Researchers at Tohoku University in Japan set out to prove a dietary link to their longevity. In a three-week study they fed mice freeze-dried and powdered meals that were representative of common foods from the United States and Japan. Based on markers of health, the Japanese diet of raw fish and rice porridge outperformed the American diet of hamburgers and fried chicken.
The study showed that certain genes responsible for breaking down cholesterol and fat were 1.5 times more active in the Japanese fed mice than the mice who were living on the Standard American Diet (SAD). The American fed mice also had a 10 percent higher level of cholesterol. Researchers hope to expand their study to humans in the near future. Japan boasts a very high life expectancy, and is famous for their number of centenarians.
How to Follow a Japanese-Style Diet
The traditional Japanese diet tends to be rich in fish and seafood, fruits and vegetables, seaweed, soy foods, noodles, and rice. Unlike the average American diet, it also tends to be very low in dairy.
For more information about the Japanese diet and their secrets to longevity, we recommend reading The Okinawa Program by Bradley J. Wilcox. He and his brother completed a 25-year study revealing many dietary reasons behind the health and longevity of the people of Okinawa, a string of islands between Japan and Taiwan. His follow-up book The Okinawa Diet Plan presents a successful strategy for introducing the healthy dietary habits of Okinawans.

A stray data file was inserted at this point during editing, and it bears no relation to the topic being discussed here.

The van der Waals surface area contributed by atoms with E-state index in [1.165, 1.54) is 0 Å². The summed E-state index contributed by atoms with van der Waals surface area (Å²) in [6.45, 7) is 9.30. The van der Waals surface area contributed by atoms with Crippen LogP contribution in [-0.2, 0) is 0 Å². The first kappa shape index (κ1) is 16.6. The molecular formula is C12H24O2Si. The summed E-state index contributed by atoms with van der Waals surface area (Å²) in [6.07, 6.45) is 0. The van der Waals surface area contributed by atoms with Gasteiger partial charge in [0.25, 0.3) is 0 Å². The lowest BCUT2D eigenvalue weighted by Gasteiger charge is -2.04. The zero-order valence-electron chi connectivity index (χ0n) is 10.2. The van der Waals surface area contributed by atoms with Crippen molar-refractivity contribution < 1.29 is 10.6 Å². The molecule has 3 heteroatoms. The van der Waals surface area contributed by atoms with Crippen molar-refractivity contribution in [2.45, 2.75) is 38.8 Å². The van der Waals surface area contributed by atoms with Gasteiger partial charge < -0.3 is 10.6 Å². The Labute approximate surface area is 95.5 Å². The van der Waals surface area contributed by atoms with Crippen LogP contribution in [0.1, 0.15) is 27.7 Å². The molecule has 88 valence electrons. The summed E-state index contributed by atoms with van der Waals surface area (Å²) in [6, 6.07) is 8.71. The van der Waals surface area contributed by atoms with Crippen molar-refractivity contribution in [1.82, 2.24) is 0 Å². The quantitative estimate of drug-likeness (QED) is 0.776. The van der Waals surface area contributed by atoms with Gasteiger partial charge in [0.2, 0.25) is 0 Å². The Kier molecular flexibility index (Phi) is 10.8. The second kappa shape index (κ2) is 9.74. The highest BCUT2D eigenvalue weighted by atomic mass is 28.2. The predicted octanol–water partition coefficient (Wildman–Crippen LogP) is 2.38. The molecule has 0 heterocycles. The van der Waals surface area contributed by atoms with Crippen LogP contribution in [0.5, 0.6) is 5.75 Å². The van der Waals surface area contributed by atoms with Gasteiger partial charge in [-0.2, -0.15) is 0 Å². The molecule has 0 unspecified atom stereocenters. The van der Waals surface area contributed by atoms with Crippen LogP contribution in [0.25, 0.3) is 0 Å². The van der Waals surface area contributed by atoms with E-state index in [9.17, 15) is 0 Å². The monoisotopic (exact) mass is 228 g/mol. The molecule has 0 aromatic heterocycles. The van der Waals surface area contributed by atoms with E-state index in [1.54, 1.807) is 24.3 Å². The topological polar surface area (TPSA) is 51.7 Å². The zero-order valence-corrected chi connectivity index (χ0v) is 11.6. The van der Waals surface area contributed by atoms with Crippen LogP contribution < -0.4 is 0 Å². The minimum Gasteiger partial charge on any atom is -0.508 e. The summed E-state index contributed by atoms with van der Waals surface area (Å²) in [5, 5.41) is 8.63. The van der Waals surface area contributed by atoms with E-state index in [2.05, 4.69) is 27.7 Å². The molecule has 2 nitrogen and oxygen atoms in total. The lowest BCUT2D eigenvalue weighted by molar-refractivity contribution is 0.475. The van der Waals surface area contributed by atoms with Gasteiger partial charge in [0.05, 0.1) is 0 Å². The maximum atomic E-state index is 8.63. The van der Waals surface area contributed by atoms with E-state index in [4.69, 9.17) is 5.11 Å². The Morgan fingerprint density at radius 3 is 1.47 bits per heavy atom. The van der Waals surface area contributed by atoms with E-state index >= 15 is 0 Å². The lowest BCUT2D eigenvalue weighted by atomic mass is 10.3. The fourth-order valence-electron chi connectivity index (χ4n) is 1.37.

Sample Okinawa Diet Meal Plan
Registered dietitian Melissa Rifkin shared the following meal plan idea as an example.
- Breakfast: tofu with yellow pepper and 1/2 sweet potato (like in a tofu scramble)
- Snack: apple with nut or seed butter
- Lunch: rice with lentils and broccoli
- Snack: seaweed salad or miso soup with carrots, shiitake mushrooms, tofu, and radish
- Dinner: rice with lentils, spinach, and pumpkin
- Snack: soy milk
- The Okinawa Diet, by Shannon Bauer in Shape Magazine